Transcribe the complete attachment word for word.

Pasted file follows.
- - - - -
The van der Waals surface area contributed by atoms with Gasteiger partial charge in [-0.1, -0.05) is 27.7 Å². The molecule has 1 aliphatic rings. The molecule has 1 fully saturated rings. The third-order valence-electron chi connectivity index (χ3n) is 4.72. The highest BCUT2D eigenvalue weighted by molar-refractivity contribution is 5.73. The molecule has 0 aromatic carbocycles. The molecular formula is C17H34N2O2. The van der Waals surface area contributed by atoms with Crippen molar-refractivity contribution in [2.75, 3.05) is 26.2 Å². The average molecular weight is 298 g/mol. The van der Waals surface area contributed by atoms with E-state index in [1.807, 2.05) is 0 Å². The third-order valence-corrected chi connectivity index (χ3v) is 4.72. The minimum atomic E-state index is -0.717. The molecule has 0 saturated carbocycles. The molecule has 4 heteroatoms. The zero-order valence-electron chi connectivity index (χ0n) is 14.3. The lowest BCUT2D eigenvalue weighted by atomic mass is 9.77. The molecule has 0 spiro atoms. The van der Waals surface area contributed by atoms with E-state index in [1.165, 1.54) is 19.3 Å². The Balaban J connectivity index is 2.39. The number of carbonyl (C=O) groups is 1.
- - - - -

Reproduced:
The van der Waals surface area contributed by atoms with Gasteiger partial charge in [-0.1, -0.05) is 27.7 Å². The molecule has 1 aliphatic rings. The molecule has 1 fully saturated rings. The third-order valence-electron chi connectivity index (χ3n) is 4.72. The highest BCUT2D eigenvalue weighted by molar-refractivity contribution is 5.73. The molecule has 0 aromatic carbocycles. The molecular formula is C17H34N2O2. The van der Waals surface area contributed by atoms with Crippen molar-refractivity contribution in [2.75, 3.05) is 26.2 Å². The average molecular weight is 298 g/mol. The van der Waals surface area contributed by atoms with E-state index in [1.807, 2.05) is 0 Å². The third-order valence-corrected chi connectivity index (χ3v) is 4.72. The minimum atomic E-state index is -0.717. The molecule has 0 saturated carbocycles. The molecule has 4 heteroatoms. The zero-order valence-electron chi connectivity index (χ0n) is 14.3. The lowest BCUT2D eigenvalue weighted by atomic mass is 9.77. The molecule has 0 spiro atoms. The van der Waals surface area contributed by atoms with E-state index in [1.165, 1.54) is 19.3 Å². The Balaban J connectivity index is 2.39. The number of carbonyl (C=O) groups is 1.